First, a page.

1800's Farmhouse where I grew up

Sunday, March 6, 2011

I Still Do

Thirty years ago today I was on spring break from my first teaching job.  It was also the week before my wedding, which had initially been planned for summer of that year.  Teaching at the same school as my husband, a couple states away from home, we decided to move the wedding up to our spring break. I had a week off for the final list of things to do, and a honeymoon week following the mid-break ceremony.  Perfectly laid plan.
From the date of our engagement in August of the previous year, plan time amounted to only seven months, and was being done long distance, mostly by my mom.  In retrospect, I am amazed we were able to pull things together so fast, and so well.  While time was not on our side, the fact that I was no "bridezilla" was. I would travel three hours home for weekends spent dress shopping, flower selecting, and reception hall hunting.  Once I had THE DRESS, the rest was easy.  My fairly simple tastes made selection of invitations easy and flowers even easier.  A reception to be held in the ballroom of a local racquet club was also a piece of cake....which they provided with the sit down dinner for almost 200. 
There were no real snags except the missing song for our first dance, for which we easily substituted another equally romantic and meaningful tune.  The most wonderful memory I have from the day of my wedding was the feeling of calm, and everything being right with the world as I waited for the evening ceremony. I was a very happy bride.
Thirty years later I still am. I still "do".  I find it uncanny at the timing of my husband discovering a yellowed slip of paper among his mother's things yesterday, much like I did recently.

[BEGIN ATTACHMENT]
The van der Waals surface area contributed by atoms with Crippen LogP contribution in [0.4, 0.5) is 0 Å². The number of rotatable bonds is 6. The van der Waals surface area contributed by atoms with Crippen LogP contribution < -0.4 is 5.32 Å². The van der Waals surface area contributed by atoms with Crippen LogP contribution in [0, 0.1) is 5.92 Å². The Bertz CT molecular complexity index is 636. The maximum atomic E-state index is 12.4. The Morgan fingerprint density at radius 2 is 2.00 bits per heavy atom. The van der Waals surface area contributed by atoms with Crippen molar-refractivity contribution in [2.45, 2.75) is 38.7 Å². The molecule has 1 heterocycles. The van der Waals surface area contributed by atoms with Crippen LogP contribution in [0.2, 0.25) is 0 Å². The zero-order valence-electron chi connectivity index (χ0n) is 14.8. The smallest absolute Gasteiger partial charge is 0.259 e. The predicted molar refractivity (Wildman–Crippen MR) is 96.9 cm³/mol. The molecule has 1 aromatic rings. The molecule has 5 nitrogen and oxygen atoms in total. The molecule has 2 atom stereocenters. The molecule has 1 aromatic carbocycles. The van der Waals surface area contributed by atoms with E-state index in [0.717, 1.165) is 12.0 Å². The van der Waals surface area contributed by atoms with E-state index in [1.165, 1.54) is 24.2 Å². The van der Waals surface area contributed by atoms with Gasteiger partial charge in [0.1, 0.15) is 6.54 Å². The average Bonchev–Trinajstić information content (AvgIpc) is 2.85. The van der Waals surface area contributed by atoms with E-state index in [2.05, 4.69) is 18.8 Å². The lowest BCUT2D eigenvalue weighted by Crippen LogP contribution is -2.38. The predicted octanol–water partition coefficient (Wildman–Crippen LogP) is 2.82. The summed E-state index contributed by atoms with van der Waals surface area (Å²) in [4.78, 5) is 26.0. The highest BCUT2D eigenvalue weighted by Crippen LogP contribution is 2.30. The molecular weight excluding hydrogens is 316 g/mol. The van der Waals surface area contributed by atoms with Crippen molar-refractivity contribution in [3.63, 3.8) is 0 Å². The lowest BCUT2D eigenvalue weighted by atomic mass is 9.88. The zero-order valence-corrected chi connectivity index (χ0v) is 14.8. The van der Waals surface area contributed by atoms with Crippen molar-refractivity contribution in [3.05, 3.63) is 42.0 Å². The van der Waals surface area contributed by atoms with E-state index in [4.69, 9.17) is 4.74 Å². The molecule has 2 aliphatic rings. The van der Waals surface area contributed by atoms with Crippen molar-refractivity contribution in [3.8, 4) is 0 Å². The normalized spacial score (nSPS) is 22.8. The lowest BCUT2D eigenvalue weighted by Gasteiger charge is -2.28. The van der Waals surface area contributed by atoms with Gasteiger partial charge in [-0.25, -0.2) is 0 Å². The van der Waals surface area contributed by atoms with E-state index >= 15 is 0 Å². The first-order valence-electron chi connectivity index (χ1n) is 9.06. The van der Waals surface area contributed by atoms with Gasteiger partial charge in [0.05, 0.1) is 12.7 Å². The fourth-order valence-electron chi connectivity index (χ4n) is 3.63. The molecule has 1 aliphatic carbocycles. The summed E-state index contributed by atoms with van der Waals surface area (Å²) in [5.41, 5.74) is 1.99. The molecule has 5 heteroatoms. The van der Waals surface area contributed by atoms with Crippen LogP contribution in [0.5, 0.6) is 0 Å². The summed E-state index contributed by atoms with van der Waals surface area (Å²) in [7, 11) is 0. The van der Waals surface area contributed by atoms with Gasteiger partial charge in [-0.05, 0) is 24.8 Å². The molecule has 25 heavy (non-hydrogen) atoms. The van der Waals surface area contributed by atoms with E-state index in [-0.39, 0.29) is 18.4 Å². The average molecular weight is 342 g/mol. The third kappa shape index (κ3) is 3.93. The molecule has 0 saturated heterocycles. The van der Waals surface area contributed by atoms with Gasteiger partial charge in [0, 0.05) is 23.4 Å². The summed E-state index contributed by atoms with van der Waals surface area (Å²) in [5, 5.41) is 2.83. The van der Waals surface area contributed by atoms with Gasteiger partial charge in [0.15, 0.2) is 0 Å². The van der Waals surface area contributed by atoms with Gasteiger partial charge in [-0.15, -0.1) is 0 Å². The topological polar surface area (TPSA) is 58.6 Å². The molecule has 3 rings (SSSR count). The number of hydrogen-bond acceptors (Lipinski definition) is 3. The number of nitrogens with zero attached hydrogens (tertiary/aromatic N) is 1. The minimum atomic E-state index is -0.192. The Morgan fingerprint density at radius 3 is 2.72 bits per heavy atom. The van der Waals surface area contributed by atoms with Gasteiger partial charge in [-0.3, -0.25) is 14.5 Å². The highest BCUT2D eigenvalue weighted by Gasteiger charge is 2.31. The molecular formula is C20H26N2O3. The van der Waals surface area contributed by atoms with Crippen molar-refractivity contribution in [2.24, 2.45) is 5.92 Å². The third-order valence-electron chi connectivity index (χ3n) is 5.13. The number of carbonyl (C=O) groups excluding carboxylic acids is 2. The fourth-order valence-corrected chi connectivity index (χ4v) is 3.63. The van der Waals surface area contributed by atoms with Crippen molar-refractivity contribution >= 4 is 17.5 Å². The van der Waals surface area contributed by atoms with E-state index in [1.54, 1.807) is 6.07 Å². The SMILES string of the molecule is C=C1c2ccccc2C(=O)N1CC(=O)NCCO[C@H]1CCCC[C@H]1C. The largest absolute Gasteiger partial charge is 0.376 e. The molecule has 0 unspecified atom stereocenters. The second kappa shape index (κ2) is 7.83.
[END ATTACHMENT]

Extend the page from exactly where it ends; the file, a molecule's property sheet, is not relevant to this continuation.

His mother and I were not what I consider to be close while she was alive, but I loved her and wished I had the words to comfort, to connect, or to just talk sometimes during her life ending battle with cancer.  I am sure she knew my depth of caring, but it makes me pause with regret to this day.  Before John and I married, she and I never talked about marriage, and she never shared with me any advice or thoughts on the nuptials. Now, thirty years later, my husband handed me this just discovered top ten list, written in his mom's own handwriting.
"The Ten Most Important Things in a Marriage".  Love, laughter, talk, involvement, friendships, integrity, tolerance, adaptability, sex, sharing.  All true, so true.  I can't help but wonder at the circumstances causing her to pen the list. Was it something she had shared with my late sister-in-law perhaps, or a moment of wisdom she had hoped to share with me or my husband? We will never know for sure, but the fact that it has surfaced means it will give future generations the benefit of her insight and power of perseverance with a man she loved with all her heart... when he wasn't driving her crazy. I am grateful to have this heartfelt, handwritten advice to pass onto my own daughter, together with my own recipe for a good marriage, before she weds the love of her life one day. 
A warm country hug to all,
Lisa <3

1 comment:

  1. i love you & dad!! i keep tellin you that i can only hope that after 30 years of marriage dontey and i are like you and dad <3 you two are THE BEST